B2B Copywriting – No, It Isn’t That Different’

Okay, copywriters. Tell me if you’ve heard this one…

“No, no, no… You’re being WAY too familiar in this sales letter/email series/VSL/advertisement. This is a COMPANY. We’re a corporation. We’re selling to OTHER corporations. We can’t be speaking to people in such familiar terms.”

I’ll be honest with you.

This is one of my biggest pet peeves.

In the world of sales we often talk about B2B (Business to Business), B2C (Business to Customer) or even B2K (a boy band that was popular from 1998 to 2004).

And it’s fine that we differentiate the types of sales we’re doing.

After all, it takes a much different approach with a much longer sales cycle with many more decision makers to sell a $150,000 software implementation to a massive corporation than it does to sell a $2,500 vacation package to a housewife.

Selling a fleet of cars to a company is different than selling one car to a teenager.

So, yes, B2B is different than B2C.

In recognizing that sales cycles are different between B2B and B2C, however, many marketers, salespeople, and copywriters make a fundamental mistake…

They forget that whether it’s B2B sales or B2C sales, that it’s STILL H2H.

Human to Human.

You’ll find all these B2B copywriters trying to ‘smarten up’ their copy when they’re writing in attempts to sell something to a company.

And while certain slang may be less appropriate in a B2B setting, what ISN’T less appropriate is treating your prospect as a human.

If you’re trying to sell to a business you don’t have to start acting like a corporate drone. You don’t have to get bland, get rid of your stories, and change your personality. Humor still works. Personality is still desired. Warmth is still a fantastic attribute.

In fact, in B2B sales, prospects are so tired of corporate speak that’s full of ridiculous jargon and no substance that entering the space with conversational, personal, and persuasive writing will make you stand out.

Plus, it’ll make you win.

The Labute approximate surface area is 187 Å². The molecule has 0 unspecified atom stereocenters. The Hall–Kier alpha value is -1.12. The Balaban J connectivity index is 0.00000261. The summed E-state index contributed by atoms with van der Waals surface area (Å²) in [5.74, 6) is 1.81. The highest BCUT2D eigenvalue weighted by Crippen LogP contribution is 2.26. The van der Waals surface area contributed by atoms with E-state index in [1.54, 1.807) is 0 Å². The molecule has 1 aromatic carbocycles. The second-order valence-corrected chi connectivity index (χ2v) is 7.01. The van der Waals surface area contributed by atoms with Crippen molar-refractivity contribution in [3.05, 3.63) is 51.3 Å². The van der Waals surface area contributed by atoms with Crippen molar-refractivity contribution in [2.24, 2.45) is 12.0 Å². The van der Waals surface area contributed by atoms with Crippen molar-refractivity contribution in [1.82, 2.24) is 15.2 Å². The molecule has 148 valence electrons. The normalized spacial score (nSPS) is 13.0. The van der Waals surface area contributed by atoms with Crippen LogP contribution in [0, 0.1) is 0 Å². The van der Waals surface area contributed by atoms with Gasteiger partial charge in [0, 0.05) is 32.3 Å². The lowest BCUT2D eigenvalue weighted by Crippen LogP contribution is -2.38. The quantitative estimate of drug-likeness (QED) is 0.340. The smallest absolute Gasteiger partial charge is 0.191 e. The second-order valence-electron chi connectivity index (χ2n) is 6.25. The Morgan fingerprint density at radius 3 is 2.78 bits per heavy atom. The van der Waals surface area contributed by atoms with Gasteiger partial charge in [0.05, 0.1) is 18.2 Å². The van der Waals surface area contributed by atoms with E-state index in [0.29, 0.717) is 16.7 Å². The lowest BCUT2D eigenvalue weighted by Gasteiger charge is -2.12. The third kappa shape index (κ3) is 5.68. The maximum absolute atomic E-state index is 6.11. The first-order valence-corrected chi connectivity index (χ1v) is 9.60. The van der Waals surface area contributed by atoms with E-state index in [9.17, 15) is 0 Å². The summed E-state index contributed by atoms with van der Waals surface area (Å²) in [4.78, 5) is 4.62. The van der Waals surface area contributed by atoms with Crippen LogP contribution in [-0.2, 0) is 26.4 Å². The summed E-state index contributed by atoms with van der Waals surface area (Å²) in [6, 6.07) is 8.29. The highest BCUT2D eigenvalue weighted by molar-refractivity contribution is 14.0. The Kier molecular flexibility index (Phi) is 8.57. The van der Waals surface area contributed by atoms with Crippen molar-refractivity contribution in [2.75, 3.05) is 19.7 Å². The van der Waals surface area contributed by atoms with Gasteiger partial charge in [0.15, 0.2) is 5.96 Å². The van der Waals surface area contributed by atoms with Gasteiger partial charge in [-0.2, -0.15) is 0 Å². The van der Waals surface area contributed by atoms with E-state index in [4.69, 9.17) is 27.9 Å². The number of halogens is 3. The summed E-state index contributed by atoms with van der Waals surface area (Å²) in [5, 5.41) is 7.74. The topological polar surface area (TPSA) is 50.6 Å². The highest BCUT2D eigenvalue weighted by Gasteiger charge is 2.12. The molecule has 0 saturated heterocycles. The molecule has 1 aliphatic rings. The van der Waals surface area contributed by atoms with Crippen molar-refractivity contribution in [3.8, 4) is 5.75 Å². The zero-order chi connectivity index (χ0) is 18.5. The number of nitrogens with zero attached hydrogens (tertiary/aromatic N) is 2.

So forget the straight laced, soulless, brainless, heartless copy.

Instead, stick to persuasion techniques that are known to work whether you’re selling to a HUMAN that is a consumer, or a HUMAN that works for a business.

These principles tend to be ignored when selling to other businesses, but you do so at your own peril. The great Robert Cialdini laid out 6 principles of persuasion. These are great for your B2B copywriting efforts:

  • Scarcity. What can you do in your copywriting to communicate that your offer will not be available forever, will run out, will have a closing date? This works in B2B just as well as in B2C. Scarcity will drive a company to act just as quickly as it will a consumer.
  • Testimonials. Do you think that consumers are the only ones who want to see that your solution works? Of course not. B2B customers may sometimes even be MORE inclined to want testimonials and other social proof because if they get the purchase wrong they could get fired or disciplined by multiple bosses. Especially helpful in this respect are testmonials and other social proof from similar businesses dealing with similar challenges. You want your prospect to ‘see themselves’ in your copy.
  • Reciprocity. Humans like to return a good gesture. How can you do that in B2B copywriting? You could teach a principle or offer a bonus amongst other things. If your prospect feels like they ‘owe you’ somehow through your copy you’ll capture more interested buyers.
  • Authority. Again, this may be even more important in B2B copywriting. The purchaser is buying on behalf of a big organization with a lot of accountability. They NEED to know that you have authority, expertise, that you know what you’re talking about. The last thing that person wants to have happen is they look like a fool for bringing in a subpar solution to the organization.
  • Liking. People want to buy from those they like. Your copy must make you, your service, your product likable. This is where it pays to speak TO the prospect rather than simply speaking about you or your solution. This is where a certain familiarity, first person authorship, storytelling, etc. can help your copy be a winner.
  • Commitment and Consistency. This principle of persuasion has to do with people’s desire to stick with a decision they’ve made. People don’t want to feel stupid or silly in waffling or changing their mind.

In your copy you want to get them to agree with you on even small things, reward them for investing in you, encourage them to publicly commit to your offering. Get them feeling like they’re intelligent for sticking with a decision.

The best copy uses some or all of these principles of persuasion. It treats the recipient as a human, not a faceless company. No one wants to read copy that was written for a company, they want to read something written for them.

It doesn’t matter if you’re writing for B2B or B2C, at the end of the day you’re only writing to humans. And humans make choices for basically the same reasons whether it’s for their benefit or the benefit of their company. Tap into those reasons in your copy rather than worrying about sounding smart because you can use corporate-speak.


This is a guest post by Ty Brown. Ty tripled his business in two and a half years using stories and persuasive copywriting. Now he speaks, writes,  coaches, and consults with other businesses on how to do the same. Ty is also the owner of Ty the Dog Guy, a Salt Lake City dog training company Find him at Ty the Speaker.

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